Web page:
By Katie Mae Peters

In today’s culture the elderly are deemed useless and only good for wearing slippers, watching QVC, and pooping themselves. But some aren’t taking this stereotypical retirement persona to heart. In fact directors Martin Scorsese and Clint Eastwood seem to be fighting this old age rut and beating the youth at the same time.

At age 67 Martin Scorsese commands attention in the film world. His films commonly follow an outcast member of society fighting not only himself, but everyone else in order to find his place in the world. Taxi Driver showed audiences a mentally unstable cabbie trying to make a place in New York City. The Aviator showed a billionaire fighting his own compulsive behaviors to peaceable co-habitat with his fellow man. This Tisch graduate’s latest film Shutter Island was said to be yet another Oscar contender, but when Paramount bet on the wrong pony at the track and couldn’t finance an awards season distribution, the ship set sail without the flick aboard. But Scorsese still garnered rave reviews and beat out younger directors endeavors that included Dear John, Valentine’s Day, and The Wolfman, making a profit of over $200 million.

Compared to 80-year old Clint Eastwood though, Scorsese almost seems like a young man. Don’t let the grey hair and sagging face fool you, Eastwood works as hard today as he did back when he attended a gas station pump. Ever since his Academy Win for Unforgiven in 1992, Clint has been a staple on the red carpet. Constantly acclaimed for his films and acting, this Hollywood competitor has been nominated for over nine Academy Awards and gone on to win four of those heavy gold midgets, the latest being for 2004’s Million Dollar Baby.

But why are such old timers still beating the best of the upcoming generation? In most professions this situation is as uncommon as Glen Beck making sane political accusations. Normally the young whipper snappers attain knowledge on up-to-date technologies to make them more efficient and quicker than their slowly decomposing counterparts. But film constitutes a whole other playing field. With technologies and equipment that can be learned on the fly, even the old dogs like Scorsese and Eastwood can learn new tricks while still implementing their years of honed creativity.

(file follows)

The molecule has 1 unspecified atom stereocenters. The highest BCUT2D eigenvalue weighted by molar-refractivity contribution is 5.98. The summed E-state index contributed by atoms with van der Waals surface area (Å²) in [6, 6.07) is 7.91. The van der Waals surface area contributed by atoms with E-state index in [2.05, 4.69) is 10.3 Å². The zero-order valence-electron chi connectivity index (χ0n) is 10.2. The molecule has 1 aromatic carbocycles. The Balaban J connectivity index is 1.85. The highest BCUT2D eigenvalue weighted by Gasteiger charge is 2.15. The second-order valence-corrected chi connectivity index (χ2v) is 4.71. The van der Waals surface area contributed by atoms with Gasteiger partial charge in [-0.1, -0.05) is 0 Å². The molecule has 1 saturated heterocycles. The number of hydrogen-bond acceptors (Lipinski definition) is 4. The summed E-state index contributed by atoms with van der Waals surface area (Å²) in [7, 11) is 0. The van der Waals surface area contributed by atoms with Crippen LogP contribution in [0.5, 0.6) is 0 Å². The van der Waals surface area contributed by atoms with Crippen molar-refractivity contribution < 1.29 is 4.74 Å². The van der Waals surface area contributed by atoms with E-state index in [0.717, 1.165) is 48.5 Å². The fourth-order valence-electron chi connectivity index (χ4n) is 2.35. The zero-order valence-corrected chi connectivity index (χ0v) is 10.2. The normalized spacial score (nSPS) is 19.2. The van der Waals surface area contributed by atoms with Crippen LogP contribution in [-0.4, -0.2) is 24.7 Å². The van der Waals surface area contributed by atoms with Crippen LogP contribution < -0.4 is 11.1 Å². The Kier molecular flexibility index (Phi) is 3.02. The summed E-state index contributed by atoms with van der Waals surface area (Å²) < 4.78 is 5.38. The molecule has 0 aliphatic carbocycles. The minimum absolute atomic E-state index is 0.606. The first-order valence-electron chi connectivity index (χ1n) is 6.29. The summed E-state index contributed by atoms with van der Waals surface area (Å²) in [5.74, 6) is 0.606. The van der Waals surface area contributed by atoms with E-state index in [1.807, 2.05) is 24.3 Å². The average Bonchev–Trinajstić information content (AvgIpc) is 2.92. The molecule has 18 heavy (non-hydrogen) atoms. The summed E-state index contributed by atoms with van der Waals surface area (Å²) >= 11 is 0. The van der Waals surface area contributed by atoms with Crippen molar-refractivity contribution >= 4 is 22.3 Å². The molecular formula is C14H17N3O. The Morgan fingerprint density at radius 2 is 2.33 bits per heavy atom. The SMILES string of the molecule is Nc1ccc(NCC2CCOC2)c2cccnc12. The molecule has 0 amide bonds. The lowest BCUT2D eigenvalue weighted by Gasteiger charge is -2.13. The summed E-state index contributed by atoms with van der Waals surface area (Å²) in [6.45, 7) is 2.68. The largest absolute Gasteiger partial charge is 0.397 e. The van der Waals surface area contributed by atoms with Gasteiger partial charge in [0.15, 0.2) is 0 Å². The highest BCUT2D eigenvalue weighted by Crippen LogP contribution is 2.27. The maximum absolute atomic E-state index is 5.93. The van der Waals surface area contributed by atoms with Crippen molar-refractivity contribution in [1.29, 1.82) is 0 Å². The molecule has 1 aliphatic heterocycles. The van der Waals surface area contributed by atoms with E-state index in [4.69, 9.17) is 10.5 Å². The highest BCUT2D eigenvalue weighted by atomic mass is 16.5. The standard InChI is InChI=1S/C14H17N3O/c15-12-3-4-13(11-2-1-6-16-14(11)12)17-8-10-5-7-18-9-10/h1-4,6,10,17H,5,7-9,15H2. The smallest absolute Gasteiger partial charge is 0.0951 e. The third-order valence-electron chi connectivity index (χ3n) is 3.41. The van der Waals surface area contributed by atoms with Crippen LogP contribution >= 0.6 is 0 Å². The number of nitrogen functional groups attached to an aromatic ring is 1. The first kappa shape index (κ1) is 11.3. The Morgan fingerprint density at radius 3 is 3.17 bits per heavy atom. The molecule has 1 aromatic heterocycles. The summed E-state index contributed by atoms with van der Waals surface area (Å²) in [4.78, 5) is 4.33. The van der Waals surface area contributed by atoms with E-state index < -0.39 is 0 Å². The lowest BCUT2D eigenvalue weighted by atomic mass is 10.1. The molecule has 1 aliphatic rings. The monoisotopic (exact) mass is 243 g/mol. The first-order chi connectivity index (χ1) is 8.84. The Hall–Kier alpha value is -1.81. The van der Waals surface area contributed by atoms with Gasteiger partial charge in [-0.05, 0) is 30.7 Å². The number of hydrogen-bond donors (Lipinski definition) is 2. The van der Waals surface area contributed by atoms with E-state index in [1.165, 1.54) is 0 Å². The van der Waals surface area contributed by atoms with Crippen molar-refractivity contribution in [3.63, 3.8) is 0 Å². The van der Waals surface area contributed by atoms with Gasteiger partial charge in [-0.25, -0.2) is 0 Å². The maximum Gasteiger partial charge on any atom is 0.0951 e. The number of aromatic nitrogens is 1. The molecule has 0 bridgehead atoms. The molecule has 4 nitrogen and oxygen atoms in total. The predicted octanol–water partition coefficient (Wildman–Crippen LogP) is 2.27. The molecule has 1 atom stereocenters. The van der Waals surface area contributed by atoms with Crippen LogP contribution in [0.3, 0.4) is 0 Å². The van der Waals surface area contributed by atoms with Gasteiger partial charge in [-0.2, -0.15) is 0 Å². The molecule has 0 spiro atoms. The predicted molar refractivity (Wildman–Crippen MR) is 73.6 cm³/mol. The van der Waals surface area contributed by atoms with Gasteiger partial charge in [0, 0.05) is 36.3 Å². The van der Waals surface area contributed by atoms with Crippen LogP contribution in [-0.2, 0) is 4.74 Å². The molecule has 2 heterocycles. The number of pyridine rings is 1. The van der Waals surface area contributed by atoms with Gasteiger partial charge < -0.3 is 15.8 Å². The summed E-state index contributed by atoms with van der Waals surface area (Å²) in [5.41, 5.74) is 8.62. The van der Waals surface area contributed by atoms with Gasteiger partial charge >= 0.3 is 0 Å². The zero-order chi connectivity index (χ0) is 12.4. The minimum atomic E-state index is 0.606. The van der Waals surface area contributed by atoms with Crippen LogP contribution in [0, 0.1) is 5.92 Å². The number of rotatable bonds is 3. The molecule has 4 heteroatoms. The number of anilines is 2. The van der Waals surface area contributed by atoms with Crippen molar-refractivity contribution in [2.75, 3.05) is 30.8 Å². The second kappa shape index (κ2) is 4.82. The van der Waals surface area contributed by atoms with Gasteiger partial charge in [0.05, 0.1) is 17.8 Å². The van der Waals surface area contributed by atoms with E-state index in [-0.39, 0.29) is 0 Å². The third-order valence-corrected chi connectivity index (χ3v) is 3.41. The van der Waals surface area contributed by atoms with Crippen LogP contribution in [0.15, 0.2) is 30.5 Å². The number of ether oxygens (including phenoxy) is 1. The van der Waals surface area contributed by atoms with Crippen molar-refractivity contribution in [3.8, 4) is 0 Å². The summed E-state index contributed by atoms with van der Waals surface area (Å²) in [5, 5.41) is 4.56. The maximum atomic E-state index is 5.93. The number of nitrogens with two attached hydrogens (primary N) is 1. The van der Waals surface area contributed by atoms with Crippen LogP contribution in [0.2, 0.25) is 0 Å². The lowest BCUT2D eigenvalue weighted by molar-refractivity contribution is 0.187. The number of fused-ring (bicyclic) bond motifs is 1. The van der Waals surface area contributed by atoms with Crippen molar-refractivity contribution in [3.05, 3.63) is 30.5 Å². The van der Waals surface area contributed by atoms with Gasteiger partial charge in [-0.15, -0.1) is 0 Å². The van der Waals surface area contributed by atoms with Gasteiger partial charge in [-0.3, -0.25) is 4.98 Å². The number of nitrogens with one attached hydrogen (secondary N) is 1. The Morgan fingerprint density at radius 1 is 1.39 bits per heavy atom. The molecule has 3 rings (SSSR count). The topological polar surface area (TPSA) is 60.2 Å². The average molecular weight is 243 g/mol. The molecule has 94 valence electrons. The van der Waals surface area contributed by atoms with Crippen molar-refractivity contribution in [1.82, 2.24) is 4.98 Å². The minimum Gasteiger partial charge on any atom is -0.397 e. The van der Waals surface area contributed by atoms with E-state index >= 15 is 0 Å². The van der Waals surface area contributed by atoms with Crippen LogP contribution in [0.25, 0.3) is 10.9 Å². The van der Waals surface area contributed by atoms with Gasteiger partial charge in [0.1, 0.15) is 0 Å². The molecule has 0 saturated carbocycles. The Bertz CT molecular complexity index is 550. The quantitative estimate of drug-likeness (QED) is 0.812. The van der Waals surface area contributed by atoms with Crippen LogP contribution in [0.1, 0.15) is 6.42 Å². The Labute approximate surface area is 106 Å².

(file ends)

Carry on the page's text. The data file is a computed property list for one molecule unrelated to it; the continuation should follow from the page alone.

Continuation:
Something else gives these gents a leg-up in this day’s competitive film world. Between the mega commercial success of Eastwood’s spaghetti westerns and Dirty Harry films and Scorsese’s box office domination, they posses the cash to do whatever they want and hire whomever they wish to collaborate with on a project.

Unlike the disadvantaged youth, Martin picks and chooses projects without worrying about next month’s rent, which translates into passion. When Clint green lights his next project, he believes in what he’s doing and invests his entire soul and body in a project as seen in Gran Torino or Mystic River.

The passion these men exude for their work translates into endless possibilities and accolades. Whereas you have the unknown twenty-somethings directing the fifth low budget sequel to Cannibal Holocaust so the rent can be paid and their ridiculous student loans will stay at bay. They end up focusing their passion into framing exposed boobs for a shot and in the process deaden some of that fire and creative genius they started out with. Even if someone were to put 100% of themselves into a smut film and truly try to create art, people won’t notice the homage to 20’s silent films with the use of an iris a young aspiring Scorsese might use. People will notice the blood gushing from a freshly slit jugular and the tits.

But is this really a matter of age and reputation or could it be this generation’s greed and lack of integrity? If given the option to intern on a feature with potential and depth or make three thousand bucks a week on a porn, nine times out of ten the latter wins, okay 9.9 times out of ten. The easy way out proves to be the great American vice. An indominible work ethic cannot exist with this mindset.

So many of my industry friends have amazing ideas for projects but instead of developing these in their free time, they chose to bake at the beach and down case after case of Miller High Life. Scorsese and Eastwood poignantly create films because of their determination to see a project finish. Malapaso Productions is known by industry buffs as a company that doesn’t mess around. When a film wraps, Clint Eastwood spends night and day editing and scoring until the deed is done, a whole film pre and post on average takes him three months. No weekend trips to Catalina Island, no over-sized parties where the goals include intoxication and sleeping with last year’s playmate of the year.

Instead of falling into that short term life of luxury a successful film brings or just plain settling for a koosh life, these Hollywood veterans put their nose right back to the grind stone. With the upcoming release of Hereafter and the newly premiered pilot of Boardwalk Empire as well as numerous other projects in the works, these two don’t seem to be slowing down anytime soon. I hope they continue to crush their ill-motivated youthful counterparts. I just wonder if during this ongoing cinematic domination, they’ll have time to use their senior citizen discount at IN-And-OUT Burger.